Ok – if your eyes have completely glazed over and your brain hurts, all you need to understand is that this graph is just showing that the closer you are to a light source, the brighter (and therefore stronger) it is. And the further away from a light source, the dimmer (and therefore weaker) it is. Significantly weaker. And not only is it weaker, it is weaker as a direct ‘inverse proportion’ to the distance. So for every unit of distance further away you move the light source (I used millimeter as the distance in the above graph), the light intensity decreases exponentially. It does NOT decrease at a 1:1 ratio as in our example of ‘inverse proportionality’ above (the example with distance to travel vs. time is takes to travel). It decreases inversely AND exponentially! THAT IS IT! THAT IS THE MESSAGE!!!
So, what does this have to do with ALL of the ‘other’ LED panels on the market today? It has EVERYTHING to do with them! THEY ARE RIGID, so for every additional millimeter away from the skin it is, the intensity decreases as a SQUARE of that distance! Here is a chart showing this which I will attempt to explain verbally!
Ok – look at the above diagram. I have labeled a few variables; d (distance from the light source) and I (intensity of the light). The equation we’re using is the same equation I mentioned above – that Intensity equals the ‘inverse square’ of the distance, or I = 1/d² or simply I/d²).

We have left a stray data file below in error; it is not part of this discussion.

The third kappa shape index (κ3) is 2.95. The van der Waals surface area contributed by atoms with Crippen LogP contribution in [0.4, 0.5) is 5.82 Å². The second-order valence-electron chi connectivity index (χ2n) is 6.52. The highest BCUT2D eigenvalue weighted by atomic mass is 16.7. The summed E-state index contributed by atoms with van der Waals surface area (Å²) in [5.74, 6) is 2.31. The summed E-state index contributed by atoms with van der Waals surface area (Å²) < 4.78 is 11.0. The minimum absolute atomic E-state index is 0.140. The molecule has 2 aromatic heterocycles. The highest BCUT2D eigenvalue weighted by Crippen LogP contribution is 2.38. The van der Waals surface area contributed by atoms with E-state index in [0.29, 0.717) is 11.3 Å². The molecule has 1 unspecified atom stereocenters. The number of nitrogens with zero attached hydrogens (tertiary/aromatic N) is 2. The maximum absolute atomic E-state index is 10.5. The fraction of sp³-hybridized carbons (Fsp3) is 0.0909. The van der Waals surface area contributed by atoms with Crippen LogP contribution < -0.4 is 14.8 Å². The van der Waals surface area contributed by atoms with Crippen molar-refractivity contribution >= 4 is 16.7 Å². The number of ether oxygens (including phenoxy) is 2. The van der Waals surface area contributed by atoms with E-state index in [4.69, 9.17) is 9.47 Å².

I’m going to use easy numbers to explain this. Say the distance (d) is 1 millimeter and the Intensity (I) is 1 lumen (which is a measure of light intensity). If you are 1 millimeter away from the light source, the intensity is 1 lumen. If you move 2 millimeters away from the light source, the intensity drops to .25 lumens. You have a SEVENTY FIVE PERCENT REDUCTION IN INTENSITY BY JUST DOUBLING THE DISTANCE FROM THE LIGHT SOURCE! If you move 3 millimeters away, the intensity drops to.111 lumens and if you move 8 millimeters away the intensity drops to .015 lumens! WHAT?!?!?! THIS IS A 98% PERCENT REDUCTION IN INTENSITY by moving the LED just 8 mm further away from the face!!!
Here is where the Celluma panel SHINES (ha ha – pun intended!!!). Because it is a flexible panel, you are able to snug it VERY close to the face, thereby increasing the intensity of light that is reaching the skin and therefore increasing the RESULTS you are able to offer your client! Now think about how close you can get a rigid panel to the face. Unless it is designed to fit a particular sized face (and our clients are all one-size, right??), there is no possible way to get that panel close enough to your client in order to get the full effect of the light, which decreases client outcomes and therefore decreases client satisfaction.
After all of this math, this seems like a pretty easy equation to understand. We want our clients to be happy & satisfied with their results. Rigid panels won’t offer happiness, and Celluma will!
To purchase a Celluma Panel for your skincare Studio, Wellness Center, Massage practice, Acupuncture business, Chiropractor or Physical Therapy office, etc visit CellumaPanel.com. We offer professional pricing to licensed practitioners. 🙂